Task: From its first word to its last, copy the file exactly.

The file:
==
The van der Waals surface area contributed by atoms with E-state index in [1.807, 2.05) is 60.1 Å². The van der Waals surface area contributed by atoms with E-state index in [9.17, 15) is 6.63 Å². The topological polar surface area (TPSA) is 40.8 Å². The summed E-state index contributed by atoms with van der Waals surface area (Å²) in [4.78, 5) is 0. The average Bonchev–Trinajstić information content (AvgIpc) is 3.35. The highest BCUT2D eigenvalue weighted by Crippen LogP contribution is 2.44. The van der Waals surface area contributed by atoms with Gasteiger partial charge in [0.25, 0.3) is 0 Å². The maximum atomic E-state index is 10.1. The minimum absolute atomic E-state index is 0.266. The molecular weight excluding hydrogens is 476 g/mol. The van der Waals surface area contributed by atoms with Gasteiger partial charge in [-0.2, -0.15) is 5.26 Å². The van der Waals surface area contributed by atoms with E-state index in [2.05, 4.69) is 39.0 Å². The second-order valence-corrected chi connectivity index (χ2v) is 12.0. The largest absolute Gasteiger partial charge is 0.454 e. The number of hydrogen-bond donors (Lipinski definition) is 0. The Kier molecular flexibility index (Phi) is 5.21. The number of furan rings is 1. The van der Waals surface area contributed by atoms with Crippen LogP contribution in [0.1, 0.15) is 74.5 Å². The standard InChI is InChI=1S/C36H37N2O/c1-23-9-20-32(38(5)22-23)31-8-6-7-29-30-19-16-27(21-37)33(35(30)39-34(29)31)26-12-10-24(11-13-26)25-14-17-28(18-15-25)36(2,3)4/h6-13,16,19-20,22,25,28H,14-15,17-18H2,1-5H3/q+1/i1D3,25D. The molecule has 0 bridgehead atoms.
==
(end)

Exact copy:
The van der Waals surface area contributed by atoms with E-state index in [1.807, 2.05) is 60.1 Å². The van der Waals surface area contributed by atoms with E-state index in [9.17, 15) is 6.63 Å². The topological polar surface area (TPSA) is 40.8 Å². The summed E-state index contributed by atoms with van der Waals surface area (Å²) in [4.78, 5) is 0. The average Bonchev–Trinajstić information content (AvgIpc) is 3.35. The highest BCUT2D eigenvalue weighted by Crippen LogP contribution is 2.44. The van der Waals surface area contributed by atoms with Gasteiger partial charge in [0.25, 0.3) is 0 Å². The maximum atomic E-state index is 10.1. The minimum absolute atomic E-state index is 0.266. The molecular weight excluding hydrogens is 476 g/mol. The van der Waals surface area contributed by atoms with Gasteiger partial charge in [-0.2, -0.15) is 5.26 Å². The van der Waals surface area contributed by atoms with E-state index in [2.05, 4.69) is 39.0 Å². The second-order valence-corrected chi connectivity index (χ2v) is 12.0. The largest absolute Gasteiger partial charge is 0.454 e. The number of hydrogen-bond donors (Lipinski definition) is 0. The Kier molecular flexibility index (Phi) is 5.21. The number of furan rings is 1. The van der Waals surface area contributed by atoms with Crippen LogP contribution in [0.1, 0.15) is 74.5 Å². The standard InChI is InChI=1S/C36H37N2O/c1-23-9-20-32(38(5)22-23)31-8-6-7-29-30-19-16-27(21-37)33(35(30)39-34(29)31)26-12-10-24(11-13-26)25-14-17-28(18-15-25)36(2,3)4/h6-13,16,19-20,22,25,28H,14-15,17-18H2,1-5H3/q+1/i1D3,25D. The molecule has 0 bridgehead atoms.